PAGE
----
Larimer County presents 2017 Environmental Stewardship Awards
Department: Board of County Commissioners
Release Date: Jul 13, 2017
Shelley Bayard de Volo, Environmental Coordination Specialist,  498-5738, firstname.lastname@example.org
2017 Environmental Stewardship Awards winners
The Board of Larimer County Commissioners, and Environmental Science and Advisory Board honored eight individuals/organizations Monday for their outstanding work with Environmental Stewardship in Larimer County at the 21st annual Environmental Stewardship Awards.
Including this year’s awards, 82 individuals or groups have been recognized since the program began in 1995. The awards are given to individuals, businesses and groups that have committed to engaging in activities that exemplify outstanding stewardship of the environment.
The award winners for 2017 are:
· Elkhorn Creek Forest Health Initiative for wildfire risk mitigation in Elkhorn Creek
The goal of the Initiative was to reduce the risk of high-severity wildfire and lessen the potential for post-fire impacts to Elkhorn Creek, a tributary to the Poudre River.
· Estes Land Stewardship Association for noxious weed management in the Estes Park area.
Since 2007, the Estes Land Stewardship Association has been promoting responsible land stewardship with volunteers through community based noxious weed management in the Estes Park area, through publications, community outreach events, weed pulling events and public displays.
· Heather Knight for The Laramie Foothills Project --- Campbell Valley erosion control; Poudre River Ecology Project; and North Fork Weed Co-op.
The Roberts Ranch Campbell Valley Project involved the stabilization of 17 miles of side channels and 3-miles of the main-stem of Campbell Creek. The Poudre River Ecology Project began in 2002, when Heather became concerned that students in her area were losing contact with the land. In response she developed a science curriculum called PREP for the “Mountain Schools” in Livermore, Stove Prairie and Red Feather Lakes. The North Fork WeedCo-op project was a citizen based initiative to control invasive weeds. Heather brought together residents from the area, who worked together to manage noxious weeds on their properties.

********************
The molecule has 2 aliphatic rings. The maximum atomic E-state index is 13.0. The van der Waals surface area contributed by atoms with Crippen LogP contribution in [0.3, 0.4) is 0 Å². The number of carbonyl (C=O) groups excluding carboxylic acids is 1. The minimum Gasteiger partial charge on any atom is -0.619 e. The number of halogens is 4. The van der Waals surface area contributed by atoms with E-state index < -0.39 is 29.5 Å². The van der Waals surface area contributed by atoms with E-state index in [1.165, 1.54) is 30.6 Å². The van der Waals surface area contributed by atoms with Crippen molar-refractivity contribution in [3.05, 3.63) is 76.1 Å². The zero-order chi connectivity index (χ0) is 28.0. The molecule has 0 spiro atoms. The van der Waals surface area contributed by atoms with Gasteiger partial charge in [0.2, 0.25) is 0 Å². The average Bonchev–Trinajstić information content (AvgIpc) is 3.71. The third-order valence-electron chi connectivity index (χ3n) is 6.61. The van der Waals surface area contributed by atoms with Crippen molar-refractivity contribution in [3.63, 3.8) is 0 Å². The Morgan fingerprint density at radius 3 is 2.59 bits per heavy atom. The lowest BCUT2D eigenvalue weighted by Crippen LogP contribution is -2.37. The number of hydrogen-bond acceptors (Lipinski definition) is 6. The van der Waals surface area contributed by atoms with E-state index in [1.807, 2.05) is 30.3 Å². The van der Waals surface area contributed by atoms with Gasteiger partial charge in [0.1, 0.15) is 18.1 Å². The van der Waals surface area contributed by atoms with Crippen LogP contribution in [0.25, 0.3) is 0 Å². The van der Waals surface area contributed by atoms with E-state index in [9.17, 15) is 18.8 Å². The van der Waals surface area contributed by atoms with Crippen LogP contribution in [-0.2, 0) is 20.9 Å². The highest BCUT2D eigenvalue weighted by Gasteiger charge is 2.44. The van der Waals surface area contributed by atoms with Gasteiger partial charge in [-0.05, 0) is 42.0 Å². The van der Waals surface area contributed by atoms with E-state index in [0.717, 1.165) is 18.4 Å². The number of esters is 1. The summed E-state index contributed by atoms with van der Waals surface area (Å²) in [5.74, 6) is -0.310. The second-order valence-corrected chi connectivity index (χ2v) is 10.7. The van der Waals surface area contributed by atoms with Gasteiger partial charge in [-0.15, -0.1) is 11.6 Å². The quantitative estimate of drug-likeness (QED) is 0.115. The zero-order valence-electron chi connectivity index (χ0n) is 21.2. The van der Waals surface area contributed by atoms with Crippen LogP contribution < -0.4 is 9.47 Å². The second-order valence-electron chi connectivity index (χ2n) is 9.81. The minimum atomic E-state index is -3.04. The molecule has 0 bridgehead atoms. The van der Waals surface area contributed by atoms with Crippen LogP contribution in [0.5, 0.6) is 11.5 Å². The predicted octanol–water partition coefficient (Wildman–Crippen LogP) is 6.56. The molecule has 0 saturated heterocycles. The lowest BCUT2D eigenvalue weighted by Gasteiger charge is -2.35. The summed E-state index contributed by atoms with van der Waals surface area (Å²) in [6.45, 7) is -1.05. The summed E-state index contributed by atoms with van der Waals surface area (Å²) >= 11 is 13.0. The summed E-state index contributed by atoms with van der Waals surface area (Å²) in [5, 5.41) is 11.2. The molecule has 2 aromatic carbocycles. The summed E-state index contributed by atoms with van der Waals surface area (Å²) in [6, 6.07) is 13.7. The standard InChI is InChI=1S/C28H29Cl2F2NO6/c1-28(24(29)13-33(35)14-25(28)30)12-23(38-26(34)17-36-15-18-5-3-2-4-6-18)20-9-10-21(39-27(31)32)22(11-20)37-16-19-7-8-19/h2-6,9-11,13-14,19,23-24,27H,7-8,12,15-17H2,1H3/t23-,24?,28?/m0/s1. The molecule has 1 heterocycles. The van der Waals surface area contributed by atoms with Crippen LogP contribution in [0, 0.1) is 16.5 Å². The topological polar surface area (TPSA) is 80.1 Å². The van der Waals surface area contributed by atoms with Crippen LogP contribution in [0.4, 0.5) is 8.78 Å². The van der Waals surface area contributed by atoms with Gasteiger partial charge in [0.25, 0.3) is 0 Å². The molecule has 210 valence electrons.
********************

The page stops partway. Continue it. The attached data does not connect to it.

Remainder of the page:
· Robert Trout for the Loveland Initiative for Monarch Butterflies
With the loss of milkweed, Monarch butterflies in Larimer County have declined. Bob has partnered with the Walt Clark Middle School in Loveland to grow milkweed plants for distribution and planting around northern Colorado. Bob is also working with Larimer County Natural Resources to plant hundreds of milkweed plants within the County Open Spaces.
· Robert Johnson and CATS – Colorado Addicted Trail Building Society for trail work and trail-building.
Bob Johnson leads a very productive volunteer trail building group called CATS (Colorado Addicted Trail Building Society). They volunteer each week from spring into late fall building soft-surface trails throughout Northern Colorado.
· Colorado Native Plant Society for the Elkhorn Weed Mitigation and Study Project
The Elkhorn Weed Mitigation and Study Project is a cooperative effort between the Colorado Native Plant Society, the Arapaho-Roosevelt National Forest, the Larimer County Weed District and Shambhala Mountain Center. The project involves studying the best methods for controlling sulphur cinquefoil (Potentilla recta), a noxious weed with a limited range in Larimer County. This project promotes native plant conservation through education about the threats that noxious weeds pose.
· Doug Schwartz for the Greyrock Commons Natural Areas
For over 20 years Doug has pursued a City of Fort Collins Natural Areas certification for the 5-acres of open space near Greyrock Commons co-housing he has been managing. This natural area is used by the 30 families that live at Greyrock, as well as local neighbors and visitors, and wildlife in the area.
· Doug Ryan for Service as Staff Facilitator on the Environmental Science and Advisory Board
Doug was the Staff facilitator for the Environmental and Science Advisory Board for 10 years (2006 to 2016). He was very well liked by the ESAB members who said he had a ready grasp of a very wide range of environmental and science issues. Doug had good political sensitivity about working collaboratively across organizations and had a large network of contacts both inside and outside the County structure, which helped him greatly in his work with the Board. He was always good at engaging the group in discussion, and had a great work ethic. He worked hard for the ESAB, and in doing so, assisted Larimer County in its own Environmental Stewardship!